In the sixteen-plus years I have been writing about cinema, one thing has remained constant. Whenever I have run into (either casually or for the purposes of an interview) someone who’s worked with Ilayaraja, I’ve asked them about the maestro. On record, no one will say much, but “off record”, the beans will start to spill. One director (not the one you are thinking of) told me about the time he took a walk with the composer in the mid-1980s, and he was startled when Ilayaraja sweepingly declared, “Like there was a Bach era and a Mozart era, this will be known as the Ilayaraja era.” The director, who is not usually given to self-praise, said he was startled. “How can someone say something like this?”
But then, why not? That period was the Ilayaraja era, right? Any artist worth his salt—let alone a paradigm-altering genius like Ilayaraja—is going to be able to see the other artists around him, compare their work with his own, and make such an assessment. The point isn’t whether any other composer of the time made “good” music. Of course, they did. (And I say this as someone who thinks many of them have been unfairly forgotten, given the relentless focus on Ilayaraja.) But you don’t need to be a genius to see that none of them is able to match your output (in terms of number of albums per year), your hit rate, the fact that all the top directors want to work with you, and the fact that yours is the sound that has come to define the period.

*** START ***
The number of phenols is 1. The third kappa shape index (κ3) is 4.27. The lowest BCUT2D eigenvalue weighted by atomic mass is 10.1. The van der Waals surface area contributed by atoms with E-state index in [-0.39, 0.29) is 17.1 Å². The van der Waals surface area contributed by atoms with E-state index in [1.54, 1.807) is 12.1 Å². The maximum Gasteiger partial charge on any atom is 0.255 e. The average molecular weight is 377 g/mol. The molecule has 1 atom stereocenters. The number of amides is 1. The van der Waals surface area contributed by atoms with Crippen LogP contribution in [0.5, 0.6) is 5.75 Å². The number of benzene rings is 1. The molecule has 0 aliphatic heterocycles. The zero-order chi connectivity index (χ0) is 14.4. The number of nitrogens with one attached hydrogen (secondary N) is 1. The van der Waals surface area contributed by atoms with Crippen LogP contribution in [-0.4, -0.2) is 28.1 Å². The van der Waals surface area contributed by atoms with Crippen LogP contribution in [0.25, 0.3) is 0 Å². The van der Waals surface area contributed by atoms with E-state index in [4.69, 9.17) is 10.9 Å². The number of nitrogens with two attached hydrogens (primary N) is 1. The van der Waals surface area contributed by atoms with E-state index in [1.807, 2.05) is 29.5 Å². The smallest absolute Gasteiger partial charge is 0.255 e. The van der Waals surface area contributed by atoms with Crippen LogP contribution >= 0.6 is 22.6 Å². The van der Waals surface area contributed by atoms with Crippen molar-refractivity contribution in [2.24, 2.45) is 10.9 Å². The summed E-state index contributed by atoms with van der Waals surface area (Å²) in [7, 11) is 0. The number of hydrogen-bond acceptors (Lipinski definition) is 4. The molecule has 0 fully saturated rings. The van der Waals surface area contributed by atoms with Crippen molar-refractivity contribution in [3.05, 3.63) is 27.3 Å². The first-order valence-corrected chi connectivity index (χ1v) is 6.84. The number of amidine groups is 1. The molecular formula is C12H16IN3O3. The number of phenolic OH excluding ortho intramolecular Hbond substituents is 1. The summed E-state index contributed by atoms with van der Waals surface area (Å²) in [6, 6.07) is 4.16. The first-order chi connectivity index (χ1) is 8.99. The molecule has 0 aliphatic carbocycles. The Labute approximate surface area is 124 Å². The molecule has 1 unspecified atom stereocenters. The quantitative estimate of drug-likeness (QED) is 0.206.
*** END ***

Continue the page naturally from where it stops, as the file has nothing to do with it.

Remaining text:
Where the director (a huge Ilayaraja fan, BTW) was coming from, of course, was the modesty angle. “How can someone say something like this?” is really another way of saying “Shouldn’t one be careful about what you say in public?” And that’s where a lot of people who have chosen to outrage over Ilayaraja’s Cinema Express interview are coming from, as well. It’s okay if we call a genius a genius. It’s not okay if the genius himself calls himself a genius. It’s a result of what I like to call the Roger Federer-isation of celebrity, which has become the dominant mode of engagement and judgment. Federer is not just a genius. He’s also nice. I don’t know what Federer is like in real life. Maybe all that effort of smiling and keeping a game face in public means that he goes home, melts his racquets and performs voodoo rituals in front of the posters of his opponents. But outwardly, at least, he is a celebrity whom we love to love. For one, he doesn’t say nasty things about the new-generation players.
Ideally, yes, I would love it if Ilayaraja posts regular Instagram pictures while making googly eyes at his pet kittens. But if the man isn’t like that, well, what can one do?
Unlike Ilayaraja. But then, Ilayaraja has always been this way. There’s always been a cheerful lack of filter, whether you want to call it “arrogance” or whatever else. But I prefer this brutal attitude to that of others who harbour different opinions of the maestro in private but praise him in public. He’s basically saying, “This is who I am. Take it or leave it.” This is unlike the top music composer who dismissed Ilayaraja as someone who worked with the same set of “rural beats”—and yet, went on to praise the maestro on a stage. It’s unlike this other director who told me how Ilayaraja insisted on changing the lyrics of a song, which left him very upset—and again, went on to praise the maestro on a stage.